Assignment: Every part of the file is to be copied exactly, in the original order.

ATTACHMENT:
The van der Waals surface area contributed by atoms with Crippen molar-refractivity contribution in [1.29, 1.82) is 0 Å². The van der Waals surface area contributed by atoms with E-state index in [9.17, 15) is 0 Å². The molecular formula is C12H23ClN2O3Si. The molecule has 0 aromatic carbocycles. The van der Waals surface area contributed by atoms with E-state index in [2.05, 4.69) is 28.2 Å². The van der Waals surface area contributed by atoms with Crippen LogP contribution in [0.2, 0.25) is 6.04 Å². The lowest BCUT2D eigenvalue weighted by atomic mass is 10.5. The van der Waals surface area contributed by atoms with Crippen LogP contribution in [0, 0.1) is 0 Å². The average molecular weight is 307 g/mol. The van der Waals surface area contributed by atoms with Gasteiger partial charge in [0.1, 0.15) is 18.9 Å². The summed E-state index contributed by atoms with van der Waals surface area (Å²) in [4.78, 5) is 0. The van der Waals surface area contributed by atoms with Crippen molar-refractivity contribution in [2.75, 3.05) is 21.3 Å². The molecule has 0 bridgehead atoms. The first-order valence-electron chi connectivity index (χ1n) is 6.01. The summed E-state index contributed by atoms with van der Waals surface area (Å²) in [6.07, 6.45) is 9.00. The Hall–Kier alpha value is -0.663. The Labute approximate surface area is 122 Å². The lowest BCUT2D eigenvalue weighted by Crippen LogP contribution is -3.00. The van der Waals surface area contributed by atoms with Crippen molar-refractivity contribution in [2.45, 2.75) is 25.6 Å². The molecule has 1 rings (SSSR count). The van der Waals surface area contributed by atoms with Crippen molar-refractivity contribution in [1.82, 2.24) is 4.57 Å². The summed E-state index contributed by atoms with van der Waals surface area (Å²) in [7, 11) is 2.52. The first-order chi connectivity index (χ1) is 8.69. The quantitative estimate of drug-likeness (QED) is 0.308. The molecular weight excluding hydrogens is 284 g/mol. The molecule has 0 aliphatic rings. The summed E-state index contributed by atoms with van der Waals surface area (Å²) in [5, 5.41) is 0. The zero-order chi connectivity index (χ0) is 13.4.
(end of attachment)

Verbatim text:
The van der Waals surface area contributed by atoms with Crippen molar-refractivity contribution in [1.29, 1.82) is 0 Å². The van der Waals surface area contributed by atoms with E-state index in [9.17, 15) is 0 Å². The molecular formula is C12H23ClN2O3Si. The molecule has 0 aromatic carbocycles. The van der Waals surface area contributed by atoms with E-state index in [2.05, 4.69) is 28.2 Å². The van der Waals surface area contributed by atoms with Crippen LogP contribution in [0.2, 0.25) is 6.04 Å². The lowest BCUT2D eigenvalue weighted by atomic mass is 10.5. The van der Waals surface area contributed by atoms with Crippen LogP contribution in [0, 0.1) is 0 Å². The average molecular weight is 307 g/mol. The van der Waals surface area contributed by atoms with Gasteiger partial charge in [0.1, 0.15) is 18.9 Å². The summed E-state index contributed by atoms with van der Waals surface area (Å²) in [4.78, 5) is 0. The van der Waals surface area contributed by atoms with Crippen molar-refractivity contribution in [2.75, 3.05) is 21.3 Å². The molecule has 0 bridgehead atoms. The first-order valence-electron chi connectivity index (χ1n) is 6.01. The summed E-state index contributed by atoms with van der Waals surface area (Å²) in [6.07, 6.45) is 9.00. The Hall–Kier alpha value is -0.663. The Labute approximate surface area is 122 Å². The lowest BCUT2D eigenvalue weighted by Crippen LogP contribution is -3.00. The van der Waals surface area contributed by atoms with Crippen molar-refractivity contribution in [2.45, 2.75) is 25.6 Å². The molecule has 1 rings (SSSR count). The van der Waals surface area contributed by atoms with Crippen molar-refractivity contribution in [1.82, 2.24) is 4.57 Å². The summed E-state index contributed by atoms with van der Waals surface area (Å²) in [7, 11) is 2.52. The first-order chi connectivity index (χ1) is 8.69. The quantitative estimate of drug-likeness (QED) is 0.308. The molecular weight excluding hydrogens is 284 g/mol. The molecule has 0 aliphatic rings. The summed E-state index contributed by atoms with van der Waals surface area (Å²) in [5, 5.41) is 0. The zero-order chi connectivity index (χ0) is 13.4.